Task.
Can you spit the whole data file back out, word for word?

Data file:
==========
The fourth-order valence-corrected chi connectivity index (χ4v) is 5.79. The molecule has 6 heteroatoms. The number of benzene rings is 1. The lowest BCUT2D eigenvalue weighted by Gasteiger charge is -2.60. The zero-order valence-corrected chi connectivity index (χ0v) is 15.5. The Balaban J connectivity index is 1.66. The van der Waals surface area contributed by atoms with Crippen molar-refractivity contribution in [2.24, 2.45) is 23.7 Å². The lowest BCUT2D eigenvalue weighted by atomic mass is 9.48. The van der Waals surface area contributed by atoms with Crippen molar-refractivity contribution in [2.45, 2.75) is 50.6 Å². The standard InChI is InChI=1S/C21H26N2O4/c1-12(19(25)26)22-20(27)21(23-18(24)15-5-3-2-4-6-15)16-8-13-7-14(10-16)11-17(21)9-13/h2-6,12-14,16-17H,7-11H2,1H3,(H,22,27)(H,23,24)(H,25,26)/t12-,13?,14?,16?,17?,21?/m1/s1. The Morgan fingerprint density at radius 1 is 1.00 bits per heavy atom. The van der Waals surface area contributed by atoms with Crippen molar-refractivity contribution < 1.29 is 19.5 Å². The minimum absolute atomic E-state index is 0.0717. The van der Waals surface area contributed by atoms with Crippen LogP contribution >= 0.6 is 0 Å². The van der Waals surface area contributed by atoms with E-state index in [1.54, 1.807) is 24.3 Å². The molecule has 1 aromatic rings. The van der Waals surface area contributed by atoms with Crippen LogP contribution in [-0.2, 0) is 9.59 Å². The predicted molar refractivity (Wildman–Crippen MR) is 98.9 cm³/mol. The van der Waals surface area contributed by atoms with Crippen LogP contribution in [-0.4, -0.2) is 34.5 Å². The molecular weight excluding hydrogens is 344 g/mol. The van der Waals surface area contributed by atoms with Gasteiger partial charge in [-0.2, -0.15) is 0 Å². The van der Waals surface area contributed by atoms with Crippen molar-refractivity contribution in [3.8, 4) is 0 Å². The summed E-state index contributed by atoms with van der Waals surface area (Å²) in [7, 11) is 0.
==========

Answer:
The fourth-order valence-corrected chi connectivity index (χ4v) is 5.79. The molecule has 6 heteroatoms. The number of benzene rings is 1. The lowest BCUT2D eigenvalue weighted by Gasteiger charge is -2.60. The zero-order valence-corrected chi connectivity index (χ0v) is 15.5. The Balaban J connectivity index is 1.66. The van der Waals surface area contributed by atoms with Crippen molar-refractivity contribution in [2.24, 2.45) is 23.7 Å². The lowest BCUT2D eigenvalue weighted by atomic mass is 9.48. The van der Waals surface area contributed by atoms with Crippen molar-refractivity contribution in [2.45, 2.75) is 50.6 Å². The standard InChI is InChI=1S/C21H26N2O4/c1-12(19(25)26)22-20(27)21(23-18(24)15-5-3-2-4-6-15)16-8-13-7-14(10-16)11-17(21)9-13/h2-6,12-14,16-17H,7-11H2,1H3,(H,22,27)(H,23,24)(H,25,26)/t12-,13?,14?,16?,17?,21?/m1/s1. The Morgan fingerprint density at radius 1 is 1.00 bits per heavy atom. The van der Waals surface area contributed by atoms with Crippen molar-refractivity contribution < 1.29 is 19.5 Å². The minimum absolute atomic E-state index is 0.0717. The van der Waals surface area contributed by atoms with Crippen LogP contribution >= 0.6 is 0 Å². The van der Waals surface area contributed by atoms with E-state index in [1.54, 1.807) is 24.3 Å². The molecule has 1 aromatic rings. The van der Waals surface area contributed by atoms with Crippen LogP contribution in [-0.2, 0) is 9.59 Å². The predicted molar refractivity (Wildman–Crippen MR) is 98.9 cm³/mol. The van der Waals surface area contributed by atoms with Crippen LogP contribution in [-0.4, -0.2) is 34.5 Å². The molecular weight excluding hydrogens is 344 g/mol. The van der Waals surface area contributed by atoms with Gasteiger partial charge in [-0.2, -0.15) is 0 Å². The van der Waals surface area contributed by atoms with Crippen molar-refractivity contribution in [3.8, 4) is 0 Å². The summed E-state index contributed by atoms with van der Waals surface area (Å²) in [7, 11) is 0.